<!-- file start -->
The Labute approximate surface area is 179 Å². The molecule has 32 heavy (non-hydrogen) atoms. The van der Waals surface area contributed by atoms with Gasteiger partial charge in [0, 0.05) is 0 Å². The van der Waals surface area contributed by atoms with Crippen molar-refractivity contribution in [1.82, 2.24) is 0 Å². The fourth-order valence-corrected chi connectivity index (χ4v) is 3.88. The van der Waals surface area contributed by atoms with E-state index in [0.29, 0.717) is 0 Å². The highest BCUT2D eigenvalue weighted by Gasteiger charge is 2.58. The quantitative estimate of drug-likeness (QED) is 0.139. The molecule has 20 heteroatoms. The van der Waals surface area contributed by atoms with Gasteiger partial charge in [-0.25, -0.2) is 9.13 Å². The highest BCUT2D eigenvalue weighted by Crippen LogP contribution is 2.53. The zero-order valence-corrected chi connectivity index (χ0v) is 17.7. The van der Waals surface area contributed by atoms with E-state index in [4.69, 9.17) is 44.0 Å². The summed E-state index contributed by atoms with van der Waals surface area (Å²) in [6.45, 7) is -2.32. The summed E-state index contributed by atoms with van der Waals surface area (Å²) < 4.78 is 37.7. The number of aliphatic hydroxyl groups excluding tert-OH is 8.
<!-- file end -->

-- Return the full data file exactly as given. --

The Labute approximate surface area is 179 Å². The molecule has 32 heavy (non-hydrogen) atoms. The van der Waals surface area contributed by atoms with Gasteiger partial charge in [0, 0.05) is 0 Å². The van der Waals surface area contributed by atoms with Crippen molar-refractivity contribution in [1.82, 2.24) is 0 Å². The fourth-order valence-corrected chi connectivity index (χ4v) is 3.88. The van der Waals surface area contributed by atoms with E-state index in [0.29, 0.717) is 0 Å². The highest BCUT2D eigenvalue weighted by Gasteiger charge is 2.58. The quantitative estimate of drug-likeness (QED) is 0.139. The molecule has 20 heteroatoms. The van der Waals surface area contributed by atoms with Gasteiger partial charge in [-0.25, -0.2) is 9.13 Å². The highest BCUT2D eigenvalue weighted by Crippen LogP contribution is 2.53. The zero-order valence-corrected chi connectivity index (χ0v) is 17.7. The van der Waals surface area contributed by atoms with E-state index in [4.69, 9.17) is 44.0 Å². The summed E-state index contributed by atoms with van der Waals surface area (Å²) in [6.45, 7) is -2.32. The summed E-state index contributed by atoms with van der Waals surface area (Å²) < 4.78 is 37.7. The number of aliphatic hydroxyl groups excluding tert-OH is 8.